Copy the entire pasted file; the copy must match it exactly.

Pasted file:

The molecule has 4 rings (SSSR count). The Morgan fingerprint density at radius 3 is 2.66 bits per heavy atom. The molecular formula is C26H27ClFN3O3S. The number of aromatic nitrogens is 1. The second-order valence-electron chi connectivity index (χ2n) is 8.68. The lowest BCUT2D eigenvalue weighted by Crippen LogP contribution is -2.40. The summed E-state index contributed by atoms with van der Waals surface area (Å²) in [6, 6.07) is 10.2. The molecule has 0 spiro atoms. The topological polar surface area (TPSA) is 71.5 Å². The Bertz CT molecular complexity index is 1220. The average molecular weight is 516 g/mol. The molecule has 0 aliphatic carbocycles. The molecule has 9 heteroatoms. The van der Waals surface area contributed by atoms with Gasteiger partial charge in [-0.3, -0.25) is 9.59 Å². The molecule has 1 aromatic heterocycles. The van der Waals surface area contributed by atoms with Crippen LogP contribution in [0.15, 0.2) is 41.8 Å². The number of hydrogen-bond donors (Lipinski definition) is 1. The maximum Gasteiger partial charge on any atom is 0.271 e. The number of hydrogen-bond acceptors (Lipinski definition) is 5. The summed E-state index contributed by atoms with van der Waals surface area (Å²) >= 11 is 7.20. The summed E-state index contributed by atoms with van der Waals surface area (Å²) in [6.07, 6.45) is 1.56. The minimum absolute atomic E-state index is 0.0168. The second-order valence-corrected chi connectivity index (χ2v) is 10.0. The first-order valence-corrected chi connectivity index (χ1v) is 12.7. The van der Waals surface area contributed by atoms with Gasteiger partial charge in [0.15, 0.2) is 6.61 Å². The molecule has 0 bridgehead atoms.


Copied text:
The molecule has 4 rings (SSSR count). The Morgan fingerprint density at radius 3 is 2.66 bits per heavy atom. The molecular formula is C26H27ClFN3O3S. The number of aromatic nitrogens is 1. The second-order valence-electron chi connectivity index (χ2n) is 8.68. The lowest BCUT2D eigenvalue weighted by Crippen LogP contribution is -2.40. The summed E-state index contributed by atoms with van der Waals surface area (Å²) in [6, 6.07) is 10.2. The molecule has 0 spiro atoms. The topological polar surface area (TPSA) is 71.5 Å². The Bertz CT molecular complexity index is 1220. The average molecular weight is 516 g/mol. The molecule has 0 aliphatic carbocycles. The molecule has 9 heteroatoms. The van der Waals surface area contributed by atoms with Gasteiger partial charge in [-0.3, -0.25) is 9.59 Å². The molecule has 1 aromatic heterocycles. The van der Waals surface area contributed by atoms with Crippen LogP contribution in [0.15, 0.2) is 41.8 Å². The number of hydrogen-bond donors (Lipinski definition) is 1. The maximum Gasteiger partial charge on any atom is 0.271 e. The number of hydrogen-bond acceptors (Lipinski definition) is 5. The summed E-state index contributed by atoms with van der Waals surface area (Å²) >= 11 is 7.20. The summed E-state index contributed by atoms with van der Waals surface area (Å²) in [6.07, 6.45) is 1.56. The minimum absolute atomic E-state index is 0.0168. The second-order valence-corrected chi connectivity index (χ2v) is 10.0. The first-order valence-corrected chi connectivity index (χ1v) is 12.7. The van der Waals surface area contributed by atoms with Gasteiger partial charge in [0.15, 0.2) is 6.61 Å². The molecule has 0 bridgehead atoms.